The night before I learned that an old friend, Mark Harrington, had passed away in late December.   I had not seen Mark in many years but we met through our wives because our kids went to the same pre-school.   Mark worked as an OSHA inspector but I knew nothing about that side of him.   Outside work, he had lots of interests and he was an energetic and curious person.  He was always trying something new, and some of it was hare-brained.  He was always encouraging me to join him and I did.

I remember that we built a solar oven together, one with a large chimney.   It was a plywood structure that we lined with aluminum foil.   We used it to dry apples from my trees but I don’t recall it working that well.  Mark also taught me how to graft and we spent several spring weekends grafting trees in the apple orchard.  We cut grooves in each end, made them fit together, painted the joint then secured it with a white plastic tape.   We cut up old beer cans in strips and used them to label the new grafts.   In the fall, I rented a heavy wrought-iron cider press from the feed store and we had a cider-making party.   Nancy just showed me a picture of Mark happily working the press.

After Mark and his family left Sebastopol, I fell out of touch with him.  I read his obituary in the local paper online.  He had become a mountain-bike enthusiast.  Over the holidays, on a biking trip with his son in Annadel State Park, Mark had a fatal heart attack.  An article in the paper had a wonderful picture of him in Turkey from a recent trip.   Mark loved to travel.   He had met his wife, Ely, while on a trip to Peru.

As it turned out, the only thing I planned to do Saturday reminded me of Mark as well.   I went to the scion exchange in Santa Rosa, organized by the Rare Fruit Growers Association.  Members bring in cuttings from their fruit trees and make them available to anyone.   You can then graft these scions on to your own trees, making it possible to get different varieties of fruit from the same tree.   “I just love my Sierra Beauty,” said a woman, talking about an apple variety that I heard mentioned by several people.  There were lots of apple, pear and plum varieties, many of them which are never seen commercially.   I was to meet Milo there and found him in a workshop on pruning.  A local gardener who was also a teacher by day was leading the workshop.  He picked up branches he cut from trees in his yard and shared what might be called rules of thumb for pruning, noting that not everyone agrees with these rules.  It’s a craft shaped by many different views, like an ongoing conversation about what’s the right way to do things and when.   While the rules look simple, the craft itself is complicated and only acquired through experience.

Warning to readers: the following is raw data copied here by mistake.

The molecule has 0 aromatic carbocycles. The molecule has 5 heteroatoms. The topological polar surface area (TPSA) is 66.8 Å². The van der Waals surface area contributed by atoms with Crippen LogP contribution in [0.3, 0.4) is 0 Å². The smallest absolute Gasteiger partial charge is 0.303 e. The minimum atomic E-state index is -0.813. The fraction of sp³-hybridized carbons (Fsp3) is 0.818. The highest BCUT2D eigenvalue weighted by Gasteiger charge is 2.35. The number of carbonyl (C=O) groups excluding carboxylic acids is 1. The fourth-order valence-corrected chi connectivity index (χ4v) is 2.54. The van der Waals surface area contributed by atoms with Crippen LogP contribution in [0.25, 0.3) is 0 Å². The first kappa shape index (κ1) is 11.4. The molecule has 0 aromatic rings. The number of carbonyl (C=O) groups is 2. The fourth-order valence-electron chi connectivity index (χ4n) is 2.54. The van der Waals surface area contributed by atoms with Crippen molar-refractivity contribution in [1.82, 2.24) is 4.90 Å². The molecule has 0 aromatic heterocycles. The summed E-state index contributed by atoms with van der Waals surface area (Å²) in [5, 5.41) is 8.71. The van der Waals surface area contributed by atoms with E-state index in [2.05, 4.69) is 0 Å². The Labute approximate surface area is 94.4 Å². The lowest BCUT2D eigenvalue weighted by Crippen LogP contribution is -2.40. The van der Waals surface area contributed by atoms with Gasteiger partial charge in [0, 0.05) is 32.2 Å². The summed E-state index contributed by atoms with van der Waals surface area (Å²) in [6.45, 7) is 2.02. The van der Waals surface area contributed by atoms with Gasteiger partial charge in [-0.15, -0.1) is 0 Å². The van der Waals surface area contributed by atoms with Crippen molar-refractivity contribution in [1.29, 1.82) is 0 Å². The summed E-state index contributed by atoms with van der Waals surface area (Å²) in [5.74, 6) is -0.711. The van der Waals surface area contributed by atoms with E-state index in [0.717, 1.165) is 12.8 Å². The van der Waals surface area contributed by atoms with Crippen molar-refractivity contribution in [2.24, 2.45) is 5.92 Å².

1. Early in a tree’s life the focus is on growing wood, becoming strong, not growing fruit.  In third year prune tree for fruiting.
  2. The biggest enemy of a fruiting tree is its own shade. Pruning is opening the tree for more light.
  3. Horizontal wood is the best fruiting wood.  Vertical wood stimulates tree growth, not fruit growth.
  4. Don’t prune in the rain; it will spread disease.  Prune only when dry — not getting much rain these days though.